Pre-recorded Audio Description – A view into the future?

A scene from the New Wolsey's rock'n'roll Panto Sinbad.

Jamie Beddard, Agent for Change at the New Wolsey Theatre, reports on pre-recorded Audio Description and how its potentially opened huge doors in its development with the New Wolsey’s own producted and touring work:

The New Wolsey Theatre is up for a challenge, and will challenge anyone up for the ride to join us! The theatre’s ethos is to make theatre open and welcoming for all, and the staff team have experience and desire in finding creative solutions to embed access into all our activities, on-stage and off.  This is not an after-thought to be tacked on, but core to our thinking and process.

Our last rock’n’roll pantomime Sinbad was no exception, and we aimed to do the impossible – make all 79 performances available to our blind or partially-sighted audiences through a pre-recorded Audio Description service.

Our dreams were big, but to us, not impossible. We had initially integrated pre-recorded AD into our production of The Last Five Years in March 2016. The show was a two-hander and technically tight libretto, providing the consistency and simplicity required to embed pre-recorded AD.  This worked beautifully, and the performers were recorded during rehearsals describing each other’s actions for the pre-record.  These lines were scripted by an Audio Describer. Audiences enjoyed the description, often not being able to differentiate the pre-recorded and live AD.  And they had an equality of access, being able to attend any performance.  This fed a desire to provide this service for all our in-house and co-produced shows. Feedback was positive, and we were fired up with ambition to take on the ultimate – a pre-recorded Audio Described rock’n’roll pantomime – a national first (we think)!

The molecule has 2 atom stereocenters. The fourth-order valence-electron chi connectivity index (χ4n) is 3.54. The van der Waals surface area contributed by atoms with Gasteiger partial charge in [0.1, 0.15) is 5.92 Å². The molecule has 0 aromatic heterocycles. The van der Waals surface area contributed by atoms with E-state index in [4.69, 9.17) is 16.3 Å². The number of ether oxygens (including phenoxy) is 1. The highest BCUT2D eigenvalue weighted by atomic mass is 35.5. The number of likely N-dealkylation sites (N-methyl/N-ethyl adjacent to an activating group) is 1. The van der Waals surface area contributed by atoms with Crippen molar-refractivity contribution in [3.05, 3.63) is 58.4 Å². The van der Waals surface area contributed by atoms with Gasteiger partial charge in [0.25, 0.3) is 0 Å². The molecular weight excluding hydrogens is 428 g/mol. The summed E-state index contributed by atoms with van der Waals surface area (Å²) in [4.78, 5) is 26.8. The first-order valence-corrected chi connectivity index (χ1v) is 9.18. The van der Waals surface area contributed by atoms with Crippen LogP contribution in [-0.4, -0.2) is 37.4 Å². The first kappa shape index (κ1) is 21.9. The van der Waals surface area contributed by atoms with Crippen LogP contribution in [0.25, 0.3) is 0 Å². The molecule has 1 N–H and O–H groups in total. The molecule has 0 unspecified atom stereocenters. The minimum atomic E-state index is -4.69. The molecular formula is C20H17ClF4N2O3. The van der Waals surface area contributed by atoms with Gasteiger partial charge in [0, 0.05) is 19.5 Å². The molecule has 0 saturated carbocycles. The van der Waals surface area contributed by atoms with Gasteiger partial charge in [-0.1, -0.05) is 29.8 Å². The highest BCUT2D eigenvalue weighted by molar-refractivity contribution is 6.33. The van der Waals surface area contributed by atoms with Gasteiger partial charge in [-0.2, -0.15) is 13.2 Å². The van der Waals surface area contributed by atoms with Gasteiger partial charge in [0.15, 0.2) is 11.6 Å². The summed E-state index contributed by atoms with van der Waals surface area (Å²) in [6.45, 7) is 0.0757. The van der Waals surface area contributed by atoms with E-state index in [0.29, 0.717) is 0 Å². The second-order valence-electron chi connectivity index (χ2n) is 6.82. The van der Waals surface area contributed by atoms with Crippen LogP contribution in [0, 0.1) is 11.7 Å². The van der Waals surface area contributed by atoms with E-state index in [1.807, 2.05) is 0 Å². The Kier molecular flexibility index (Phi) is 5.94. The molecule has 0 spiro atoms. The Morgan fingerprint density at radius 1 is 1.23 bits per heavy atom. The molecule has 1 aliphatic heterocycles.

The idea was put on the table, and we were warned that it would not be easy. Panto is the hardest possible show to live Audio Describe at the best of times  – any fans of our pantos will know just how high-energy and unpredictable they can be!  So how would we keep up with the fluidity and changes in terms of AD AND run the show itself?

We’d never find out unless we tried!

The New Wolsey employed two fantastic Audio Describers, Alison Clarke and Ruth James, with whom the theatre has a long-term relationship providing live AD.   Their thoughts and feedback have been critical to our own learning on Sinbad and how we move forward in the future:-

“In March, anything can seem possible in December, it’s a long way off and we blithely agreed to have a go at creating a pre-recorded audio description for the 2016 panto. By September reality struck and the serious concerns began

What sort of quality is possible in a pre-recorded description? What sort of quality can be achieved when of necessity the number of AD cues is drastically reduced? How could it be possible to write and record a description of some sort in an EXTREMELY tight time frame? What chance would a technician have of running a description and having to take responsibility for around a minimum of 300 cues? And why try this with something as complicated, variable and with such a very tight schedule as a pantomime??

To sum up we could not see how we could produce anything at all acceptable and if we’re honest regretted even considering trying.”